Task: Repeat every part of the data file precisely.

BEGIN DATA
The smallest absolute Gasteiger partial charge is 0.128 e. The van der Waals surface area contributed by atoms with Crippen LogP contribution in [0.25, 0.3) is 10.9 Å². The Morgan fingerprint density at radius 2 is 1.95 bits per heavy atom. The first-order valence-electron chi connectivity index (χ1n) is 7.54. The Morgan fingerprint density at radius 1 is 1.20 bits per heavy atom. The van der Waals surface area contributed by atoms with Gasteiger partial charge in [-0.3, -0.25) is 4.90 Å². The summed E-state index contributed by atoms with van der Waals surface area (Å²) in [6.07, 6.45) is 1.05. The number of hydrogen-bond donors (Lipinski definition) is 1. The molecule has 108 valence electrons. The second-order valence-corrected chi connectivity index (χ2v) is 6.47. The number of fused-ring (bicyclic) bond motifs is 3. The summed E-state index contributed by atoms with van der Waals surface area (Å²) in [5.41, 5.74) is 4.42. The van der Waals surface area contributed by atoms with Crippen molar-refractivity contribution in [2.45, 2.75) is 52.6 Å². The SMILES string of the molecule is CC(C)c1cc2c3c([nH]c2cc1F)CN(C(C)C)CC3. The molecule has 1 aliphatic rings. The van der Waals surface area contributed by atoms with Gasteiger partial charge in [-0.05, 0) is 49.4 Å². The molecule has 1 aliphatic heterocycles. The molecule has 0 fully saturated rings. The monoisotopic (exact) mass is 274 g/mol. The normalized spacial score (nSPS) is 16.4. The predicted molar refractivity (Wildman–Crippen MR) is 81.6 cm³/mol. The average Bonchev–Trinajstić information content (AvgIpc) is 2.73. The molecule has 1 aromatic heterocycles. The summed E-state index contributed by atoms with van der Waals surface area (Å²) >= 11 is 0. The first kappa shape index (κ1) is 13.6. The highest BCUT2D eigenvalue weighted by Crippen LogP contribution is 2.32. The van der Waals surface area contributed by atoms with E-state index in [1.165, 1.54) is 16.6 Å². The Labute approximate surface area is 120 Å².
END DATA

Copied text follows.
The smallest absolute Gasteiger partial charge is 0.128 e. The van der Waals surface area contributed by atoms with Crippen LogP contribution in [0.25, 0.3) is 10.9 Å². The Morgan fingerprint density at radius 2 is 1.95 bits per heavy atom. The first-order valence-electron chi connectivity index (χ1n) is 7.54. The Morgan fingerprint density at radius 1 is 1.20 bits per heavy atom. The van der Waals surface area contributed by atoms with Gasteiger partial charge in [-0.3, -0.25) is 4.90 Å². The summed E-state index contributed by atoms with van der Waals surface area (Å²) in [6.07, 6.45) is 1.05. The number of hydrogen-bond donors (Lipinski definition) is 1. The molecule has 108 valence electrons. The second-order valence-corrected chi connectivity index (χ2v) is 6.47. The number of fused-ring (bicyclic) bond motifs is 3. The summed E-state index contributed by atoms with van der Waals surface area (Å²) in [5.41, 5.74) is 4.42. The van der Waals surface area contributed by atoms with Crippen molar-refractivity contribution in [2.45, 2.75) is 52.6 Å². The SMILES string of the molecule is CC(C)c1cc2c3c([nH]c2cc1F)CN(C(C)C)CC3. The molecule has 1 aliphatic rings. The van der Waals surface area contributed by atoms with Gasteiger partial charge in [-0.05, 0) is 49.4 Å². The molecule has 1 aliphatic heterocycles. The molecule has 0 fully saturated rings. The monoisotopic (exact) mass is 274 g/mol. The normalized spacial score (nSPS) is 16.4. The predicted molar refractivity (Wildman–Crippen MR) is 81.6 cm³/mol. The average Bonchev–Trinajstić information content (AvgIpc) is 2.73. The molecule has 1 aromatic heterocycles. The summed E-state index contributed by atoms with van der Waals surface area (Å²) >= 11 is 0. The first kappa shape index (κ1) is 13.6. The highest BCUT2D eigenvalue weighted by Crippen LogP contribution is 2.32. The van der Waals surface area contributed by atoms with E-state index in [1.165, 1.54) is 16.6 Å². The Labute approximate surface area is 120 Å².